The Breitbart co-founder “saw cultural warfare as a means to create enduring change in American politics”, a former whistleblower told US senators in an evidence session on Wednesday.
Mr Bannon was Cambridge Analytica’s vice president for two years between 2014 and 2016, when he left to join Mr Trump’s campaign. He left the White House in August last year.
Christopher Wylie, who worked for Cambridge Analytica’s British-based parent company SCL, said he left after seeing documents that referred to plans for a “disengagement” campaign targeting black voters.
Allegations of the improper use of 87 million Facebook users’ data by Cambridge Analytica, which was hired by Mr Trump’s 2016 election campaign, have led to investigations in the US and Europe.
Its bosses have told British MPs no Facebook data was used in the campaign work and denied wrongdoing.
The company’s UK offices were raided by the Information Commissioner in March – but not before the regulator had to order Facebook’s own auditors out of the building.
At a hearing before the Senate judiciary committee, Mr Wylie described discussions at the company about suppressing the vote, exploiting racial tensions, and testing campaign slogans in 2014 for use in the 2016 election.
“One of the things that did provoke me to leave was the beginnings of discussions of voter disengagement, I have seen documents reference and I recall conversations that it was intended to focus on African-American voters.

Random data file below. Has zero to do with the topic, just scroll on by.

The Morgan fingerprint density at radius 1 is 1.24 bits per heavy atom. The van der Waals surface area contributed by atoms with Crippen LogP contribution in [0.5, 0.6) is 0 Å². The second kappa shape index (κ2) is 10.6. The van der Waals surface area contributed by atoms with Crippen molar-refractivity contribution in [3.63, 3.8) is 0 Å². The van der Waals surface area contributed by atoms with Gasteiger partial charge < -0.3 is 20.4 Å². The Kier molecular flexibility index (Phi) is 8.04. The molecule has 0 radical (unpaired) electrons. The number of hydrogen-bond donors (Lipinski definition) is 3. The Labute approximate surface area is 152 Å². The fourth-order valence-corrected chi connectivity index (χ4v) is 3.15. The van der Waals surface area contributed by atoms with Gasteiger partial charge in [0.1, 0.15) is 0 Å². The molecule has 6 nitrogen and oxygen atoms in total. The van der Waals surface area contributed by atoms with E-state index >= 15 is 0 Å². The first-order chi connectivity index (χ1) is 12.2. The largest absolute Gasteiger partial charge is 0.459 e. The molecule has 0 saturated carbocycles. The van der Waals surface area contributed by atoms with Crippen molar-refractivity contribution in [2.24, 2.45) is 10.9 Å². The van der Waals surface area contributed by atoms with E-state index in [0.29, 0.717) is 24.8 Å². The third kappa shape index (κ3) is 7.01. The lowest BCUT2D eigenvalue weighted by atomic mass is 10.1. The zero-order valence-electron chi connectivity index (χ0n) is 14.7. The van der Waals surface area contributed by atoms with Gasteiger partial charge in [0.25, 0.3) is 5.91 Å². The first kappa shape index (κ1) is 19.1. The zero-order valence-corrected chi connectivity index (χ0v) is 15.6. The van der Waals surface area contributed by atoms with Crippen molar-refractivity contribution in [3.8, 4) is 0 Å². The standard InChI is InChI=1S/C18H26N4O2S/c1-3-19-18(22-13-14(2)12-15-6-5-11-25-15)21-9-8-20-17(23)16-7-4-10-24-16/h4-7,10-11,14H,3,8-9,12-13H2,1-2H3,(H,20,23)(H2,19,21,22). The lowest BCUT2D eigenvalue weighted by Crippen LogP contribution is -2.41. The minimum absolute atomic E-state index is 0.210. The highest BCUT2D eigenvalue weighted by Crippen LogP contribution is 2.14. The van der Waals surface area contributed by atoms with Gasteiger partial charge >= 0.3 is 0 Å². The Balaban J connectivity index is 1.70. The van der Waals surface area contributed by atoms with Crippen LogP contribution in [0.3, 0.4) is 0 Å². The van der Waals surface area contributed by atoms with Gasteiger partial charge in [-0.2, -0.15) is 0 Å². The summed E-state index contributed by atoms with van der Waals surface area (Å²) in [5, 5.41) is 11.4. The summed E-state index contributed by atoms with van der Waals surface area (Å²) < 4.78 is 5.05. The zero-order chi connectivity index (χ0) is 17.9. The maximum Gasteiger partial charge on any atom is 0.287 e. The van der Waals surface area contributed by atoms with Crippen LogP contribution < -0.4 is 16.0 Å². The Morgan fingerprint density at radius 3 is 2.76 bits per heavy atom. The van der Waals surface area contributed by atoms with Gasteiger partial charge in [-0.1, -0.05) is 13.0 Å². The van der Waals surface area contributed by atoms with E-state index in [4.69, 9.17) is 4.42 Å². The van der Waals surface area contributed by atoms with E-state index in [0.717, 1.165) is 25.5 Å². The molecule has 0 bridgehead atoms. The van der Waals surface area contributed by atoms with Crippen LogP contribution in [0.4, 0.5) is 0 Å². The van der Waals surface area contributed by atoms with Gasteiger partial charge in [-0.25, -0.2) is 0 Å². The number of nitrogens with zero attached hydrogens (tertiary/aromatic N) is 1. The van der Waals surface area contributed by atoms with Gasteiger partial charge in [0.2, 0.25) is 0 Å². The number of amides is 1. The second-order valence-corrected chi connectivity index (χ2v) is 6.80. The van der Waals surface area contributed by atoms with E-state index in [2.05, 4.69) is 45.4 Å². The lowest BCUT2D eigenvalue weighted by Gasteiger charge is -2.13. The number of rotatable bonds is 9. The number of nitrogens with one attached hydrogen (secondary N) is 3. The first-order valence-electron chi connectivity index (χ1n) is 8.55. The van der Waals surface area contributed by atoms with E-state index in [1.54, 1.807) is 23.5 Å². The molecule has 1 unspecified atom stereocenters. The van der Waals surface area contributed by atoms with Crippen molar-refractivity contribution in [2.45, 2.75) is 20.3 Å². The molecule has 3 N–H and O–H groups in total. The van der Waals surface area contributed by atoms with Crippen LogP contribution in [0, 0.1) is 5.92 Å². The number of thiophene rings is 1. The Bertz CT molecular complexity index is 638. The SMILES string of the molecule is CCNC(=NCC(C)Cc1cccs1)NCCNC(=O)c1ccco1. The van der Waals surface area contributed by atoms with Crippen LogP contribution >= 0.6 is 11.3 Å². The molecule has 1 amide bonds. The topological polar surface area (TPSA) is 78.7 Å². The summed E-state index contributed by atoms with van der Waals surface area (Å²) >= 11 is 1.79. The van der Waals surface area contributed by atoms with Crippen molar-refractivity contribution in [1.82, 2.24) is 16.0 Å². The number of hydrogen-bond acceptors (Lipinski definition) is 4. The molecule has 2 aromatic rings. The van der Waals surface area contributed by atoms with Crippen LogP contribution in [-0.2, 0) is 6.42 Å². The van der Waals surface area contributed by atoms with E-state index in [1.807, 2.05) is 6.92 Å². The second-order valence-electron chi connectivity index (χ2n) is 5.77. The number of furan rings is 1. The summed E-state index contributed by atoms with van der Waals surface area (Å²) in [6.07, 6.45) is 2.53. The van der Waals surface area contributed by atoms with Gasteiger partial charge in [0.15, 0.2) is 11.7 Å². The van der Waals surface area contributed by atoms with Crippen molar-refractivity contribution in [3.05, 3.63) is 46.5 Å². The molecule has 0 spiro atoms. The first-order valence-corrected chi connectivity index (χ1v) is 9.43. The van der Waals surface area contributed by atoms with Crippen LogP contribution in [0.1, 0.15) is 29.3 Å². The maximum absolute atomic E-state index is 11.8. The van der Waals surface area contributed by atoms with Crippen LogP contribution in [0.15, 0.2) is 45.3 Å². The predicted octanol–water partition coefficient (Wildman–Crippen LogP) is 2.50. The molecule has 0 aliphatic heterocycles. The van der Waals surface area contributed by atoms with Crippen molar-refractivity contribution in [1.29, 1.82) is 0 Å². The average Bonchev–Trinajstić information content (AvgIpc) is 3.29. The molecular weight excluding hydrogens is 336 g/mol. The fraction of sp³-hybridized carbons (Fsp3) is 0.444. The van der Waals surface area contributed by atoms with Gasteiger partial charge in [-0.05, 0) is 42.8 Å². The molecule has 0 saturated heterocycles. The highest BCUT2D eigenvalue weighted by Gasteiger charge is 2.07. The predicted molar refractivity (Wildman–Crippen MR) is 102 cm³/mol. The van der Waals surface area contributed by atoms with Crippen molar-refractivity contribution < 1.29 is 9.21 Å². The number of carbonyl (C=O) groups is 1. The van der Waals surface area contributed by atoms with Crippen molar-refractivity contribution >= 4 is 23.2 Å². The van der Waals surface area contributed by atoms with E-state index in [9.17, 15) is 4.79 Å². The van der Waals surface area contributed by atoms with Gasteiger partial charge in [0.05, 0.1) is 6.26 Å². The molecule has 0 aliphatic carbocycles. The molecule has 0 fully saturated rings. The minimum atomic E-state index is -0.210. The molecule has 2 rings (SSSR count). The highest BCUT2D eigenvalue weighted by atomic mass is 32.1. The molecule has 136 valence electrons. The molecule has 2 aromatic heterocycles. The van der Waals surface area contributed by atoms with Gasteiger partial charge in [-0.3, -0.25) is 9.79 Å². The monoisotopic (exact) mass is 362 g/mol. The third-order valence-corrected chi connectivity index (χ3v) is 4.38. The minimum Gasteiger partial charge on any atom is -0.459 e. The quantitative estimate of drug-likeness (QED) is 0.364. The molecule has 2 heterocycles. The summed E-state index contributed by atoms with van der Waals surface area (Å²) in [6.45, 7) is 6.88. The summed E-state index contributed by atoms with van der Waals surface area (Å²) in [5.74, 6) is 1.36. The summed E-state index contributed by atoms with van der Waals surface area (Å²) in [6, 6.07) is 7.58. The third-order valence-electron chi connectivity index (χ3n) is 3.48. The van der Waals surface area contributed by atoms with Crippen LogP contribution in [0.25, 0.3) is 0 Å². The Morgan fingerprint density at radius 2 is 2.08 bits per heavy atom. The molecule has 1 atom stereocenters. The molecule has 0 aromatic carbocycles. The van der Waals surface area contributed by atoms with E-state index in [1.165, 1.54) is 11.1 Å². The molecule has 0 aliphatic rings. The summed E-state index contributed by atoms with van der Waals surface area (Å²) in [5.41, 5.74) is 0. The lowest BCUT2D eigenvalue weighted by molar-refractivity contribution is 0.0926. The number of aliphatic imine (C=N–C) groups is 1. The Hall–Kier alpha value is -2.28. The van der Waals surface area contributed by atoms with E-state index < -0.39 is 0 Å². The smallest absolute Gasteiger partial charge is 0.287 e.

“The company learned that there were segments of the population that responded to messages like ‘drain the swamp’ or images of border walls or indeed paranoia about the ‘deep state’ that weren’t necessarily reflected in mainstream polling or mainstream political discourse that Steve Bannon was interested in to help build his movement.”
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Mr Wylie added, according to The Guardian: “Steve Bannon believes that politics is downstream from culture. They were seeking out companies to build an arsenal of weapons to fight a culture war.”
Cambridge Analytica hit the headlines earlier this year when it was found that tens of millions of users had had their data collected by a quiz app on Facebook linked to the company. The UK’s Information Commissioner is now investigating “the use of personal data for political purposes”.
The US Justice Department is reported also to have launched a probe into the now-defunct firm.
Additional reporting by Reuters